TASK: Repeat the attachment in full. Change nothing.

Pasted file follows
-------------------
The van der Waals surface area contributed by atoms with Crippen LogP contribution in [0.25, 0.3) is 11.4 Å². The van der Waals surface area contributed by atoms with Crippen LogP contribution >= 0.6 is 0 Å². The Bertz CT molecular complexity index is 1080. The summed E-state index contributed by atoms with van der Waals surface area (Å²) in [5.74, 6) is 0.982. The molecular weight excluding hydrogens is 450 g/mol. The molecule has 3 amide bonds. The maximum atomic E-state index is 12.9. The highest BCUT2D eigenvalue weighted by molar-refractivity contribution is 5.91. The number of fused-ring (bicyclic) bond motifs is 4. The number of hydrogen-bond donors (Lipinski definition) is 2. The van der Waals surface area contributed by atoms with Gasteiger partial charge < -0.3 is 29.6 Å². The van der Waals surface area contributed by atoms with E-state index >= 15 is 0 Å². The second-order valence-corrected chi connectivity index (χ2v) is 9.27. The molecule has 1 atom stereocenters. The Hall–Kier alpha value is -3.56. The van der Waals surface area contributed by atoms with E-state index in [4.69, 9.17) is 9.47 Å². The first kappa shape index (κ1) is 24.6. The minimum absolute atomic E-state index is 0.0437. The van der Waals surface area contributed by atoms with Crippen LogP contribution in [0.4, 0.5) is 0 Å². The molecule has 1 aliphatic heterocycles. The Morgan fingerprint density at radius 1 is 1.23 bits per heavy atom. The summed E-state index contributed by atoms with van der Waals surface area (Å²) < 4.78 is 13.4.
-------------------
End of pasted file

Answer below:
The van der Waals surface area contributed by atoms with Crippen LogP contribution in [0.25, 0.3) is 11.4 Å². The van der Waals surface area contributed by atoms with Crippen LogP contribution >= 0.6 is 0 Å². The Bertz CT molecular complexity index is 1080. The summed E-state index contributed by atoms with van der Waals surface area (Å²) in [5.74, 6) is 0.982. The molecular weight excluding hydrogens is 450 g/mol. The molecule has 3 amide bonds. The maximum atomic E-state index is 12.9. The highest BCUT2D eigenvalue weighted by molar-refractivity contribution is 5.91. The number of fused-ring (bicyclic) bond motifs is 4. The number of hydrogen-bond donors (Lipinski definition) is 2. The van der Waals surface area contributed by atoms with Gasteiger partial charge < -0.3 is 29.6 Å². The van der Waals surface area contributed by atoms with E-state index >= 15 is 0 Å². The second-order valence-corrected chi connectivity index (χ2v) is 9.27. The molecule has 1 atom stereocenters. The Hall–Kier alpha value is -3.56. The van der Waals surface area contributed by atoms with E-state index in [4.69, 9.17) is 9.47 Å². The first kappa shape index (κ1) is 24.6. The minimum absolute atomic E-state index is 0.0437. The van der Waals surface area contributed by atoms with Crippen LogP contribution in [0.4, 0.5) is 0 Å². The molecule has 1 aliphatic heterocycles. The Morgan fingerprint density at radius 1 is 1.23 bits per heavy atom. The summed E-state index contributed by atoms with van der Waals surface area (Å²) < 4.78 is 13.4.